A large system needs to have multiple models. Each model needs to be consistent and pure. It should have the data related to its bounded context only and ignore the data related to other contexts. For example, every application mentioned in the above example like leads, profiling, CRM, billing has different models. They might be connecting to the same database but still have different models. Billing-related data is never included in the CRM model or vice versa.
Suppose there is a reporting system that needs to report the billing details of a customer. The reporting system needs two additional fields to be added to the customer entity in the billing model. There will be a normal tendency to add these fields to the customer entity in the billing model and use the same in reporting model. This violates the rule that the billing model should consist only of the data related to its context but not the data related to the reports model. So, the reporting team is not allowed to tweak the customer entity in the billing model. The billing model bounded context does not allow this.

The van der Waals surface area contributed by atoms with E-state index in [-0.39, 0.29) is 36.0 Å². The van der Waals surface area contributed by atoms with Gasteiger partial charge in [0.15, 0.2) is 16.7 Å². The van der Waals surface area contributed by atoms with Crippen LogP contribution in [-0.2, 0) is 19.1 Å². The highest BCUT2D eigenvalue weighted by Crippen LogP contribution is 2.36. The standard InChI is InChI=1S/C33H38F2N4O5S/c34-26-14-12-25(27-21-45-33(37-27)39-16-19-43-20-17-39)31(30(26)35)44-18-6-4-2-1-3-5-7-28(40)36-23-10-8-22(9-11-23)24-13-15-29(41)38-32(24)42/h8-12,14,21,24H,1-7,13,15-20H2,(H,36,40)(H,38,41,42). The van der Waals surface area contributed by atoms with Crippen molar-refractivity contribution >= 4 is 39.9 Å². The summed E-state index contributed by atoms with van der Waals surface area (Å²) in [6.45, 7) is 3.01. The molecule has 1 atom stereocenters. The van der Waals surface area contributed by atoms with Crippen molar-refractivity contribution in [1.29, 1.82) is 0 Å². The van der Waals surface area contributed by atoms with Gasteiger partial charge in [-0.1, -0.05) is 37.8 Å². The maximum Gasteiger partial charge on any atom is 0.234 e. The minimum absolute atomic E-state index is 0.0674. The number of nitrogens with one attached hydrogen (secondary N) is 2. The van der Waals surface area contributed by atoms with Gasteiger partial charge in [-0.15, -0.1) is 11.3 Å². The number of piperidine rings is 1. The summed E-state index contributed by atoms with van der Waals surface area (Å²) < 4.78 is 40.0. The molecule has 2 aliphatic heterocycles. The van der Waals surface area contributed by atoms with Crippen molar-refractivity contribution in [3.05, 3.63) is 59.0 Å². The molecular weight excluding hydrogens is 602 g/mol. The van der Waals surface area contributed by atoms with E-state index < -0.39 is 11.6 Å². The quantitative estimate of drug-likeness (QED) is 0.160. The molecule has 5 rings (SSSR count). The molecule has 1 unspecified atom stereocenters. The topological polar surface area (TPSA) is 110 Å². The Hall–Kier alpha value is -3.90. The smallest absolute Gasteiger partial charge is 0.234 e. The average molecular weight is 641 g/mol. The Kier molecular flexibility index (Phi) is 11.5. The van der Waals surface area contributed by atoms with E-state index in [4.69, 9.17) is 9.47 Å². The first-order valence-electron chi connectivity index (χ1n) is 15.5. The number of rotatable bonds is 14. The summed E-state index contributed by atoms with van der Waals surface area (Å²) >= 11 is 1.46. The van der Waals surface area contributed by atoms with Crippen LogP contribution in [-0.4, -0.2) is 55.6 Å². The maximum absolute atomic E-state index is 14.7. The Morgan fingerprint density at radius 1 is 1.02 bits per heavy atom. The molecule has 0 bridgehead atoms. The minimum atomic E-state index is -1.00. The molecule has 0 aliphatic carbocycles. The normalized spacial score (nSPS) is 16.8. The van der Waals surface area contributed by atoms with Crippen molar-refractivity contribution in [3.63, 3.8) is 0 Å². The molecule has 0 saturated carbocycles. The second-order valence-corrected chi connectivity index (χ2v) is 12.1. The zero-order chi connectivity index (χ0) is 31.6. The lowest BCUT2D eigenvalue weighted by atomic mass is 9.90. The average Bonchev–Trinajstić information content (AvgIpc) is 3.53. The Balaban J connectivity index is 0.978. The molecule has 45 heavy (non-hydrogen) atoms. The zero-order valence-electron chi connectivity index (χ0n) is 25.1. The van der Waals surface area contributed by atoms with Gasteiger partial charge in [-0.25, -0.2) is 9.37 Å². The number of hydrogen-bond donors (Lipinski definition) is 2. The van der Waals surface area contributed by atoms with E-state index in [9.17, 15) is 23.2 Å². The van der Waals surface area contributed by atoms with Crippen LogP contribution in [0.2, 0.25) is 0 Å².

The boundary or the logical frame which helps the model to maintain its integrity is called bounded context.
Here is a picture representing bounded contexts providing logical frames to the different models. The integration of all these models provides the required solution. This is achieved by the translation/context maps as shown in the below diagram:
The boundaries could be set based on:
- Team organization — a model should be small enough to be assigned to one team.
- Specific parts of the application.
- The physical location of the codebase.
- Database schema.
A Bounded Context clearly marks the applicability of a model in an application and how it relates with other contexts so that domain experts, designers, developers, and testers have a common understanding of the model and its applicability. Do not bother about its applicability in other contexts. Other contexts have their own models with different terminologies with their own concepts and rules.
Having an explicit boundary preserves the model integrity and maintains the consistency of the model keeping it unified and pure.
Published at DZone with permission of Murali K. See the original article here.